Today’s action is reflected in Commission Resolution No. 2022 – 04 which prohibits the discharge of wastewater from HVHF to land or water throughout the Basin to control future pollution, protect public health and preserve the waters of the Basin. Resolution No. 2022 – 04 also strengthens DRBC policies concerning the exportation and importation of water, including wastewater, into and from the Basin and provides greater detail for implementing them. Resolution No. 2022 – 04 discourages, limits and places conditions on water importation and exportation to protect the health and safety of Basin residents and preserve Basin waters for aquatic life and other uses. The resolution recognizes the Delaware River Basin’s limited water quantity, susceptibility to drought, and limited capacity to assimilate wastewater. 

“The DRBC Commissioners have taken a bold step to protect our Basin’s exceptional water resources,” said Steve Tambini, DRBC Executive Director. “Adoption of these rules by the Commission is a joint action of four states and the federal government,confirming the significant and vital role our shared water resources play in the lives of more than 13 million people,” Tambini noted. 

The DRBC held five public hearings on the draft rules and received thousands of comments and petitions from a diverse cross-section of the Basin’s communities and beyond. The DRBC staff and Commission member agencies reviewed and evaluated all comments, along with additional scientific and technical literature and reports.

Today’s action marks the DRBC’s second major rulemaking on HVHF. At a February 25, 2021, meeting, the Commission approved a final rule prohibiting the practice of HVHF in the Basin, Resolution No. 2021-01. At the same meeting, the Commission directed the Executive Director to prepare the rules adopted today. 

“We appreciate the robust public engagement, the input from the DRBC’s state and federal members, and the careful deliberation by the Commissioners throughout this process,” Tambini said.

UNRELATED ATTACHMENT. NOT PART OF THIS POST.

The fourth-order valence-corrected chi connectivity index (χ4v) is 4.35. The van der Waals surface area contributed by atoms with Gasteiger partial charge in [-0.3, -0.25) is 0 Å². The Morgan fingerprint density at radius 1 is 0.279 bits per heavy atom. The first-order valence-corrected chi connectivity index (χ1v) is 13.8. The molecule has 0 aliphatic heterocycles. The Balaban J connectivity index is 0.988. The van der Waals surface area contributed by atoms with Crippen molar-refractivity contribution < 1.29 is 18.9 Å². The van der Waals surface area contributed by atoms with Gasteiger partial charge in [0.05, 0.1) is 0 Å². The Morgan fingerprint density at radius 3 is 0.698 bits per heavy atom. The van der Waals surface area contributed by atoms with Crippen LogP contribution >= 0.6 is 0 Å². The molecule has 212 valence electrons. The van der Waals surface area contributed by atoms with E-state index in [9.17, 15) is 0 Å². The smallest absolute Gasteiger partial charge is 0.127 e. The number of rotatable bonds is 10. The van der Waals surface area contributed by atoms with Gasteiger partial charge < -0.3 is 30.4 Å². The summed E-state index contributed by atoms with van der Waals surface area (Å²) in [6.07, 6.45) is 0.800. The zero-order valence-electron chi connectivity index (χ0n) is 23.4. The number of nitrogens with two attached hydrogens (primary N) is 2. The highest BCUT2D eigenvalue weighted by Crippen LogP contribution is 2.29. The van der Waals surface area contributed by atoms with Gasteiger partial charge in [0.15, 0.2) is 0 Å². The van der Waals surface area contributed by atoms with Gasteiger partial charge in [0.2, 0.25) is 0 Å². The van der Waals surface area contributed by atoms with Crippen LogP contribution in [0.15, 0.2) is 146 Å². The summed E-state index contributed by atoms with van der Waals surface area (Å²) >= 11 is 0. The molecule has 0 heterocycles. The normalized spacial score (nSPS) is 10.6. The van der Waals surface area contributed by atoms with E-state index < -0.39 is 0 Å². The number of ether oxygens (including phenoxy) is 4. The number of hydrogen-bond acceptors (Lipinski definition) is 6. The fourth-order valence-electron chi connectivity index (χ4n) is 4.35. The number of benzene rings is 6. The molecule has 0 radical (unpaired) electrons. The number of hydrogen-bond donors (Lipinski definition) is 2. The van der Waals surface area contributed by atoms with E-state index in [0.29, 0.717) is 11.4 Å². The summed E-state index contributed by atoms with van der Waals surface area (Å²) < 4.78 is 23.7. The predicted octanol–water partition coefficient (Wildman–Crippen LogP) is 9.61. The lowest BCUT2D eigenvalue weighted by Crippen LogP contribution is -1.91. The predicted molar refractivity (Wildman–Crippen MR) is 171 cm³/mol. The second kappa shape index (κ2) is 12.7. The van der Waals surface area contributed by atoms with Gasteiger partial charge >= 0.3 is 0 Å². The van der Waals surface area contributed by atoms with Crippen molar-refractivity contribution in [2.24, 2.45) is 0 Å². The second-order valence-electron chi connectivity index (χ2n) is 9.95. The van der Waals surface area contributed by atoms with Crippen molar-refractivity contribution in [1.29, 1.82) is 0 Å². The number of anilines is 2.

Resolution No. 2022 – 04 and a Frequently Asked Questions document are available to translate into Spanish and other languages on the DRBC website via a Google Translate widget. Requests for translation of additional documents related to this rulemaking can be made by contacting

The DRBC is an interstate-federal government agency created in 1961 by concurrent compact legislation, marking the first time that the federal government and a group of states joined as equal partners in a river basin planning, development and regulatory agency. The five Commission members are the governors of the basin states (Delaware, New Jersey, New York and Pennsylvania) and the commander of the U.S. Army Corps of Engineers’ North Atlantic Division, who represents the federal government. To learn more about the Commission, please visit or follow DRBC on Twitter at @DRBC1961.

#  #  #  #


Kate Schmidt
Communications Specialist
Delaware River Basin Commission
P.O. Box 7360
West Trenton, NJ 08628-0360

P: (609) 883-9500 x205 *currently working a hybrid schedule; email is best contact
F: (609) 883-9522
Kate.Schmidt [at]

Managing, Protecting & Improving the
Basin’s Water Resources since 1961


Meantime, western Pennsylvania doesn’t have a river basin commission, instead only having ORSANCO. Let’s review some of its history from the early years of fracking Marcellus Shale:

My Blog from March 5, 2011:


Unlike the major river basins in eastern Pennsylvania (Susquehanna River & Delaware River) the Ohio River basin lacks a true river basin commission.  The closest thing to it is a commission known as ORSANCO, which stands for Ohio River Valley Water Sanitation Commission.

The commission was established in 1948 “to control and abate pollution in the Ohio River Basin.” As an interstate commission, ORSANCO represents the federal government and 8 states: Illinois, Indiana, Kentucky, New York, Ohio, Pennsylvania, Virginia, and West Virginia.